KNOTORYUS: You’ve been working with Dries Van Noten for many years now, how did that collaboration start and are there any new projects in the pipeline?
GERT VOORJANS: “We both live in Antwerp and sort of speak the same ‘language’, I think we were a bit predestined to end up working together one day. (laughs) When I met him I was working for Axel Vervoordt. Dries would come over to Vervoordt’s ’s-Gravenwezel castle a lot because it was a very unique setting then. The way Axel Vervoordt handled design and luxurious items was particularly trailblazing 25 to 30 years ago. For instance putting a silver platter on a sanded table, we all think that’s a normal thing to do nowadays but that didn’t use to be the case. Axel Vervoordt pioneered this and set this all in motion in Belgium. In the old days, people would bring out the silver for special occasions and put it on mahogany or on a tablecloth. The generation before came from the Formica days and American kitchens after World War II, you see. So after meeting Dries there, I ended up working for him full-time and after working for him in Japan for two years, I suggested contributing freelance and to make him a priority whenever there are flagship stores to be designed. This year, in April, we opened his new flagship in Hong Kong. There are some new projects on the horizon but he’ll have to inform me first. So that needs to stay under wraps for now. (laughs) It’s like with new fashion collections, you can only talk about them when the clothes are actually there.”
Dries Van Noten Hong Kong – image: Landmark
KNOTORYUS: In the past you’ve held expos at the gallery, one by Nicolas Karakatsanis for instance. Why is it important for you to do these kinds of exhibitions?
GERT VOORJANS: “I do these things because I don’t organise visitor’s days to talk about my business. Most people would just be interested in the price tags or what they like or dislike. I have my own specific audience and that’s why the windows of my studio have been covered for 25 years, as not everyone is likely to ‘get’ what I do. However, I enjoy inviting someone into my framework and have them hang their work here. To me that’s an interesting interaction. Galleries are often these big white boxes but art is seldom made to be put up in a white box. To me, art still has to be a ‘coup de cœur’, an instant crush. You need to fall in love with something and then integrate it into the world you live in. So I occasionally have exhibitions without it being all about established artists. If I’d call galleries in London, Paris or New York, I’d be able to get big-name pieces over here but I don’t want to beat people about the head with huge names. I’ve always sort of been against doing that. Nine out of ten pieces that I have here are not signed because I don’t believe in signatures. If a signature is too important, you end up in an investment-focused atmosphere. It’s a choice to make, but I didn’t want to get involved in that. That’s why Karakatsanis is so fantastic; he’s a multidisciplinary artist. He’s as fantastically big in directing as he is in photography, and the fact that he approaches his photography like paintwork makes him the ideal artist to have on display here. I’m currently gearing up to do an expo with works by Nils Verkaeren.”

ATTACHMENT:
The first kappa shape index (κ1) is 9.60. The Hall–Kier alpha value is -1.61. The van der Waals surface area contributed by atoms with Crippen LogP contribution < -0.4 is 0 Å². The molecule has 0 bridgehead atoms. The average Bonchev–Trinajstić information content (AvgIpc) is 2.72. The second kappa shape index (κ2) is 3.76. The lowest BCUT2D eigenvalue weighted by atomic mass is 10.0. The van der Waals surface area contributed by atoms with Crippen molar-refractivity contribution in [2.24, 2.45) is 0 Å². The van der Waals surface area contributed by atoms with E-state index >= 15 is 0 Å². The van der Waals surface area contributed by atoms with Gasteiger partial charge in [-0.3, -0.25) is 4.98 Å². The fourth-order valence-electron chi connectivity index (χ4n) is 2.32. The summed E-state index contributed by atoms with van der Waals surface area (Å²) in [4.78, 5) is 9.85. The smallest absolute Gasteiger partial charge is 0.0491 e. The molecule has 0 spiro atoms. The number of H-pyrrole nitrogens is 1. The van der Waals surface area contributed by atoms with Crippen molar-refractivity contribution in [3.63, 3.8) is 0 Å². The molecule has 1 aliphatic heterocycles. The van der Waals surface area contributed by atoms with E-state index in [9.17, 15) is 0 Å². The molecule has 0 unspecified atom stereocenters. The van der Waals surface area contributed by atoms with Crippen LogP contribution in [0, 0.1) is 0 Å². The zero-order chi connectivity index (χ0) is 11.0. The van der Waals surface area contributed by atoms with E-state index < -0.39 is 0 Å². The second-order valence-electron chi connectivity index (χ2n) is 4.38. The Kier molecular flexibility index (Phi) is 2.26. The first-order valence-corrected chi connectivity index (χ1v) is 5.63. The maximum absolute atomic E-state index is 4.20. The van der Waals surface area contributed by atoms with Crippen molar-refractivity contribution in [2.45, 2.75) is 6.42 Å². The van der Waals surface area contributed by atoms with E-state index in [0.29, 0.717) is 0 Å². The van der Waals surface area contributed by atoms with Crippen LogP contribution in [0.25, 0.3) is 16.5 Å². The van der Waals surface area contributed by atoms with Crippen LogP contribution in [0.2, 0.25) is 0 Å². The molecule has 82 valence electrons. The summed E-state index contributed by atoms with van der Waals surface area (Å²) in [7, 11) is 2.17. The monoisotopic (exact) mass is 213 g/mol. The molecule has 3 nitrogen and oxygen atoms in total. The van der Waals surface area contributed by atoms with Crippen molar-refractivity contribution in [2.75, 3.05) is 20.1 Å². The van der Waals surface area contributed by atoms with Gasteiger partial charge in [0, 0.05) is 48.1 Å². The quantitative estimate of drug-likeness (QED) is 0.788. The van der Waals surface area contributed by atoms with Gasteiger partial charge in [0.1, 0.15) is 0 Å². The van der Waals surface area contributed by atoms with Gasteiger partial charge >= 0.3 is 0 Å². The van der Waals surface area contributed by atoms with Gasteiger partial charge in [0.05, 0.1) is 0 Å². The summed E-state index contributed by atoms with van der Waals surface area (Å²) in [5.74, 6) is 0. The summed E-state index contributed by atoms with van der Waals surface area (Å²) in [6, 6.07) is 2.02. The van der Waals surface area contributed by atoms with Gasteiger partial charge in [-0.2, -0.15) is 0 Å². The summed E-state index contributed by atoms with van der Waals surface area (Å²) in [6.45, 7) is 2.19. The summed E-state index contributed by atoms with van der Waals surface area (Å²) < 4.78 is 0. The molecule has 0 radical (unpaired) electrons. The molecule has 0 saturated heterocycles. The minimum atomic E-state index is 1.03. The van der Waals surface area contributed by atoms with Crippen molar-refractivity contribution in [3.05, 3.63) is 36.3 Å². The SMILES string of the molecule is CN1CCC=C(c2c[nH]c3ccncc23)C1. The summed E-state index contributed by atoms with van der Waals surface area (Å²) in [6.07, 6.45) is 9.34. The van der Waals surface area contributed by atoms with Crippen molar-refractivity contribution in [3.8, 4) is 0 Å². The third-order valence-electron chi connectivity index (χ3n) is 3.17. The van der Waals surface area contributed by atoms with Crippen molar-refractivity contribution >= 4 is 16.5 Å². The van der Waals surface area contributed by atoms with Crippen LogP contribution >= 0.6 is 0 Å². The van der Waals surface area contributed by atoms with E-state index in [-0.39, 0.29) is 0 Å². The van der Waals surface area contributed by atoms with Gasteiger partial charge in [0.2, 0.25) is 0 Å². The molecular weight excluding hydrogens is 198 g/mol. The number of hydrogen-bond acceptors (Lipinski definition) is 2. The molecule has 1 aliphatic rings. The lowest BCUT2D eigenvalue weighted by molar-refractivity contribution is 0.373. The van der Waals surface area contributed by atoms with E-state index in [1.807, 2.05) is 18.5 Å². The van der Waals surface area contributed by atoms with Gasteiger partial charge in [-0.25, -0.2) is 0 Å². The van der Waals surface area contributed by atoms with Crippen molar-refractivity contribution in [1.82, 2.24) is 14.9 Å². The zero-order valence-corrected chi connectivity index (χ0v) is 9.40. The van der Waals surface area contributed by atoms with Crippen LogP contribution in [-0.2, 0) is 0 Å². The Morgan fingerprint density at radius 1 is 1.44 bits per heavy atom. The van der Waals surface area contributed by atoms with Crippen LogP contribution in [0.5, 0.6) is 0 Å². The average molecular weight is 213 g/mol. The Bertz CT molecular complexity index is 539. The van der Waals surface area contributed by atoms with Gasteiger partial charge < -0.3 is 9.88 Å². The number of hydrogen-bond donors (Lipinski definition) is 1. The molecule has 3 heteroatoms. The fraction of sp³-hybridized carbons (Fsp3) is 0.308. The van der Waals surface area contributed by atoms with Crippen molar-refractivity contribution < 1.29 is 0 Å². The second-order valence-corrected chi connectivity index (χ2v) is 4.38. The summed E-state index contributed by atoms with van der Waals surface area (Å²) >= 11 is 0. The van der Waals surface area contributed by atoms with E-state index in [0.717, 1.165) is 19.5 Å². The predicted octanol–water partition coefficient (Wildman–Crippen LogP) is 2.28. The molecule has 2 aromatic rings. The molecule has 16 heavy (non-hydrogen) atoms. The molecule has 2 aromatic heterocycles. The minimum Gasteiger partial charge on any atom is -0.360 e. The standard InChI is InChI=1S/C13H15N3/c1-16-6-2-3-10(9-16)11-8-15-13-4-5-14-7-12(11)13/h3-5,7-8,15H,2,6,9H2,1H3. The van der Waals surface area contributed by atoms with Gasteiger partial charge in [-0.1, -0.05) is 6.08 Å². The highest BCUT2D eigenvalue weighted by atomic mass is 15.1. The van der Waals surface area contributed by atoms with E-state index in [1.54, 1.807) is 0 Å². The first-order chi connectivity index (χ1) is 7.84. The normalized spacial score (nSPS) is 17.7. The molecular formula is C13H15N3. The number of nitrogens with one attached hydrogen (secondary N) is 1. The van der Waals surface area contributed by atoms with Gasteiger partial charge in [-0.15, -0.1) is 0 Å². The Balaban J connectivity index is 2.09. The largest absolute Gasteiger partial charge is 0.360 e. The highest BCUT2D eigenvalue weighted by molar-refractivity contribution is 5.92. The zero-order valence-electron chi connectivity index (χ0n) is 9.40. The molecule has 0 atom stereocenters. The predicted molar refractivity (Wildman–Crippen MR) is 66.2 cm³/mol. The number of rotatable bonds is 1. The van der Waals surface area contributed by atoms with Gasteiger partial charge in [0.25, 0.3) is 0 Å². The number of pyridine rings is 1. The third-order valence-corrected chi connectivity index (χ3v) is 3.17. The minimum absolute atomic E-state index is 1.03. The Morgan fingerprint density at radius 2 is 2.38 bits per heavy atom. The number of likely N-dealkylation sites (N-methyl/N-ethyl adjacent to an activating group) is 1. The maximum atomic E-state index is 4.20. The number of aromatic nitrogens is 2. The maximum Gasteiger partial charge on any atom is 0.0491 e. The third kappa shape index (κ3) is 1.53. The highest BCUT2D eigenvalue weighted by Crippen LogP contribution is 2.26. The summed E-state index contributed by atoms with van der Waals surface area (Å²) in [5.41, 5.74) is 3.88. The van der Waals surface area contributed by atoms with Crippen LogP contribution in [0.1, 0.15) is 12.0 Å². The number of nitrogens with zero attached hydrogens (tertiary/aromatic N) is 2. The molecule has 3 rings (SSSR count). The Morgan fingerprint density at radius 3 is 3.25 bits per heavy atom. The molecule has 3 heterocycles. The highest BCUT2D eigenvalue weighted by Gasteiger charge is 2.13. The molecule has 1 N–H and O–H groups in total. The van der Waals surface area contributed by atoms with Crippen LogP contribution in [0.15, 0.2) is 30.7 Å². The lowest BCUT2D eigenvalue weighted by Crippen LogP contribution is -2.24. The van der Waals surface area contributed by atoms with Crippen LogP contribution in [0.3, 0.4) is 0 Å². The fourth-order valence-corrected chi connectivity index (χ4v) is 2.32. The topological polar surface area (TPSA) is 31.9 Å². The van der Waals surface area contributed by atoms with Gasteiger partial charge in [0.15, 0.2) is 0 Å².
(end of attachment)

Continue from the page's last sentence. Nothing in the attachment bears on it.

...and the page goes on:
KNOTORYUS: Are there any young designers that you think are doing a good job and do you have any advice for them? A young British interior designer that I’ve been following for a while, Luke Edward Hall, often cites you as a big inspiration.
GERT VOORJANS: “You really have to be yourself. Looking back at my education, nothing of what I do today in my interior design really corresponds with that. Think of education like luggage. Everything I’m doing today was taboo in the past. You really have to believe in the things you want to be working on. That’s what I also recognise in Luke Edward Hall, because he knows how to totally be himself. I don’t know enough young people who do that; Luke stands out the most to me. You need to have a certain naiveté, because there’s so much out there. There will probably be more people like you out there, but to absolutely be yourself is the most important thing to me. You also have to grow in that sense, because let’s face it: what I do today has also grown from what I did in the past. With every big project you take on and are really committed to, you become a different person. It’s like with a conductor: when you’ve gone through a certain era you come out differently on the other side. When I’ve finished a long project with someone who’s really into colours for instance, I’ll come out on the other side with a different vision. And the fun thing about what we do is that we’re not like football players who have to retire at age 35. We can keep going. You can’t expect to be working on your biggest and most important projects when you’re only 28 or 32. You simply shouldn’t be afraid to make mistakes every now and then; it means you’re evolving.”